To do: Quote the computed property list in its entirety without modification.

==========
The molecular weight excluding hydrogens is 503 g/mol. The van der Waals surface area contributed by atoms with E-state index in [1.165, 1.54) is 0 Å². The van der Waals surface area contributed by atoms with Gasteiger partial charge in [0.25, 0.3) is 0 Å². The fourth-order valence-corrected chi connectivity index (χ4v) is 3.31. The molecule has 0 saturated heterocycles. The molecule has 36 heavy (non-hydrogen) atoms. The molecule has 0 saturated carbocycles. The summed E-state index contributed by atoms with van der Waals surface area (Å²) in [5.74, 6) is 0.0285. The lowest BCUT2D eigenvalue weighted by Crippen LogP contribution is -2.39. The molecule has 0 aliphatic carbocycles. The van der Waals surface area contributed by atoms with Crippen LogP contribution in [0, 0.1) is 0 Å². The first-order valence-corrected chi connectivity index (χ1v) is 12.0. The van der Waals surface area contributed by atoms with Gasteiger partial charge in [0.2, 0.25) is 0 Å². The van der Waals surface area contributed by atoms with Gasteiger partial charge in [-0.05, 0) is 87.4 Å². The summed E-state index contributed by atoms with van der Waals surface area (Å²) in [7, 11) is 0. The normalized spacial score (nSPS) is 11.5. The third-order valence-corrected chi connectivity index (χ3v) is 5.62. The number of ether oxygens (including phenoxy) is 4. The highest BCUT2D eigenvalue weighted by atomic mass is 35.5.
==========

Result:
The molecular weight excluding hydrogens is 503 g/mol. The van der Waals surface area contributed by atoms with E-state index in [1.165, 1.54) is 0 Å². The van der Waals surface area contributed by atoms with Gasteiger partial charge in [0.25, 0.3) is 0 Å². The fourth-order valence-corrected chi connectivity index (χ4v) is 3.31. The molecule has 0 saturated heterocycles. The molecule has 36 heavy (non-hydrogen) atoms. The molecule has 0 saturated carbocycles. The summed E-state index contributed by atoms with van der Waals surface area (Å²) in [5.74, 6) is 0.0285. The lowest BCUT2D eigenvalue weighted by Crippen LogP contribution is -2.39. The molecule has 0 aliphatic carbocycles. The van der Waals surface area contributed by atoms with Crippen LogP contribution in [0, 0.1) is 0 Å². The first-order valence-corrected chi connectivity index (χ1v) is 12.0. The van der Waals surface area contributed by atoms with Gasteiger partial charge in [0.2, 0.25) is 0 Å². The van der Waals surface area contributed by atoms with Gasteiger partial charge in [-0.05, 0) is 87.4 Å². The summed E-state index contributed by atoms with van der Waals surface area (Å²) in [7, 11) is 0. The normalized spacial score (nSPS) is 11.5. The third-order valence-corrected chi connectivity index (χ3v) is 5.62. The number of ether oxygens (including phenoxy) is 4. The highest BCUT2D eigenvalue weighted by atomic mass is 35.5.